The bank was registered as Khimmashbank in January 1994. In 2005, the bank joined the national deposit insurance system, and in 2006 the bank was bought by famous entrepreneur Oleg Tinkoff* and was renamed Tinkoff Credit Systems Bank (CJSC), and shifted its business focus to households.
In 2007, the lending institutions shares were acquired by international investment bank Goldman Sachs, and in 2008 Swedish investment fund Vostok Nafta joined. In the middle of 2012 international direct investment fund Baring Vostok Capital Partners invested USD 50 mln in TCS Bank as part of an additional share issue. In October 2012, investment fund Horizon Capital, which specializes in mid-cap companies with high potential (headquartered in Kyiv), bought an equity stake in the financial institution. Tinkoff Banks market value soared by nearly 7x within less than five years.
In October 2013, the bank went public on the London Stock Exchange, netting roughly USD 1.09 bln. In addition to a big stake, investors were offered the banks additional shares. Oleg Tinkoffs equity stake in Tinkoff Banks increased capital (60.6% prior to the IPO) dropped to 50.9%.
In August 2014, an entry was made in the United State Register of Legal Entities about the establishment of limited liability company Phoenix. Phoenix is the banks subsidiary, with the bank holding a 51% interest. This company was planned to be providing bad debt recovery services to the bank.
In June 2015, the Saint Petersburg Directorate of the Federal Anti-Trust Service filed an anti-trust case against Tinkoff Bank, and the case was later remitted to the Services central office. To remind, the banks actions caused public disorder in the summer of 2015 because the bank unilaterally changed terms of SmartVklad deposits. Individuals complained about the banks decision to unify replenishment terms for deposit accounts that were opened between December 24, 2014 and April 30, 2015, and deposit accounts whose rate was raised due to new market conditions. So, to any amounts to be put on these deposit accounts the bank decided to apply the single interest rate regardless of deposit duration (13% for ruble and 4% for foreign currency accounts). By comparison, in the past the interest rate on additional contributions to SmartVklad deposit accounts was accrued on a fixed basis, ranging from 16% to 18% depending on when deposit account agreements are signed. On October 26, 2015 the Federal Anti-Trust Service recognized Tinkoff Banks actions as unfair competition because the bank drew retail funds into term replenishable deposit accounts with subsequent deterioration of their consumption properties. As Tinkoff Bank failed to rectify the violation voluntarily, the FAS commission issued the relevant injunction to the bank. The lending institution was demanded to cancel the decision reducing the interest rate accruable since July 2015 on amounts of additional contributions to replenishable term deposit accounts which were opened from December 24, 2014 through April 30, 2015, inclusive, and under deposit account agreements, under which the interest rate was increased from December 17, 2014 through April 30, 2015. FAS also obliged the bank to pay customers a shortfall in their income within 90 days since the date on which the injunction was received.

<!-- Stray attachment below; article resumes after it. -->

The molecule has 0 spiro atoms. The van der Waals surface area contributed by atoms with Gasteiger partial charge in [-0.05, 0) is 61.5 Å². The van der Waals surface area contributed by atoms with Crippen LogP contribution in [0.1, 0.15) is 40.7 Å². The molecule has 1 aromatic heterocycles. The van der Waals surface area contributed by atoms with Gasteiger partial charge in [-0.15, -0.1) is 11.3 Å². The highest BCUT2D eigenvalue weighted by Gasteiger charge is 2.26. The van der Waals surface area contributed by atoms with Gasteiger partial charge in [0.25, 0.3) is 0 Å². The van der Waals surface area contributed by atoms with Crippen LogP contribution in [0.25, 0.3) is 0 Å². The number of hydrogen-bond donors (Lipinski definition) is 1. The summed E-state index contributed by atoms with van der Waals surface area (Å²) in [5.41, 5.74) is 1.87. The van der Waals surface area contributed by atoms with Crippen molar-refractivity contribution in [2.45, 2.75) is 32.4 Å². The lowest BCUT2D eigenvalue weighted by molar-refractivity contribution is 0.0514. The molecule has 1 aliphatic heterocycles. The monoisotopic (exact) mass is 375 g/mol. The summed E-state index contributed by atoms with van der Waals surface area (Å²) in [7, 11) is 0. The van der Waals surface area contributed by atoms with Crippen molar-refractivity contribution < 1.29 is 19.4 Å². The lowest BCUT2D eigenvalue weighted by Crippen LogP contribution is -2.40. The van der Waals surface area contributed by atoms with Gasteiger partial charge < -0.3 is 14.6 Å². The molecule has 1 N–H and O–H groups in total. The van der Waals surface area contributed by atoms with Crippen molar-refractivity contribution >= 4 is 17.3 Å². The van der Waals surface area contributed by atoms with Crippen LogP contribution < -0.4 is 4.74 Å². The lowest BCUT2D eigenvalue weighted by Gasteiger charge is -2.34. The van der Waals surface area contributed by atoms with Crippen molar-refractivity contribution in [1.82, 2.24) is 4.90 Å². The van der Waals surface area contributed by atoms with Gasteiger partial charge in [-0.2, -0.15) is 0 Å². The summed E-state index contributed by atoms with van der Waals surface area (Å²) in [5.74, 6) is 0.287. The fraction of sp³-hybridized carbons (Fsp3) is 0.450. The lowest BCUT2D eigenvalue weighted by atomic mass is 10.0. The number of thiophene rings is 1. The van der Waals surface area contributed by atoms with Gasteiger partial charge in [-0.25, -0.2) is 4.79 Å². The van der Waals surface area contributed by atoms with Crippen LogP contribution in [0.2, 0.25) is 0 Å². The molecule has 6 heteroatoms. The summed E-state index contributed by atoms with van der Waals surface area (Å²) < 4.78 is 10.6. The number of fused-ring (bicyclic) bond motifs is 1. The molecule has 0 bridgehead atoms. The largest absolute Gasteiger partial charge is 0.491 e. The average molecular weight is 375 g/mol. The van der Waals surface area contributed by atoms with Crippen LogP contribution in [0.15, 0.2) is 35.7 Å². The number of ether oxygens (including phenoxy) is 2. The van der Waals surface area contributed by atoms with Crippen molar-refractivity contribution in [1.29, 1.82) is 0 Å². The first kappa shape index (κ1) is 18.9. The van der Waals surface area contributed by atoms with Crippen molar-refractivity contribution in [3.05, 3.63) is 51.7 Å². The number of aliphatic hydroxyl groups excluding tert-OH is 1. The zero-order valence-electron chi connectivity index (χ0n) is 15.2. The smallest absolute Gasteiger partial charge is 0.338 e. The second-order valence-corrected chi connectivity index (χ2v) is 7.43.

The Federal Anti-Trust Service fined Tinkoff Bank and its official by Rub 300,000 and Rub 12,000, respectively, for unfair competition in the deposit market (the administrative offence provided for in Article 14.33.1 of the Russian Code of Administrative Offences). After this Tinkoff Bank challenged the Services ruling and injunction in court, demanding to declare the anti-trust bodys ruling and injunction invalid. However, on June 1, 2015 the court issued a ruling in favor of the anti-trust authority. As a result, Tinkoff Bank cancelled its decision reducing the interest rate on deposit accounts which was taken unilaterally. The interest rate was cut as of July 1, 2015. This concerned any amounts added to high-rate deposit accounts which were opened since late December 2014 through April 2015 when banks raised sharply deposit rates after the Bank of Russia lifted its key rate to 17%.
Oleg Tinkoff currently controls 47.31% of the banks shares. Also, 50.06% constitute free float on the London Stock Exchange (as GDRs). Investment fund Vostok Emerging Finance (the fund is a listed company) holds a 1.64% interest, and Baring Vostoks equity stake is 0.99%.
The bank is headquartered in Moscow. The bank does not have any divisions because all banking operations are instantly carried out via remote telecom channels. To deliver products the bank runs a representative network of over 1,800 people. In 2016, the banks average headcount, based on IFRS data, totaled 9,900 (6,300 a year earlier). Cardholders have access to a big number of ATMs operated by partner banks all across Russia, as well as payment terminals and mobile stores. The bank serves over 4 mln customers all around Russia. Retail deposits are accepted via postal and bank transfers, and funds can be deposited through a network of partner banks (money transfer systems Contact, Golden Crown, etc.), several mobile stores and a network of terminals, etc.).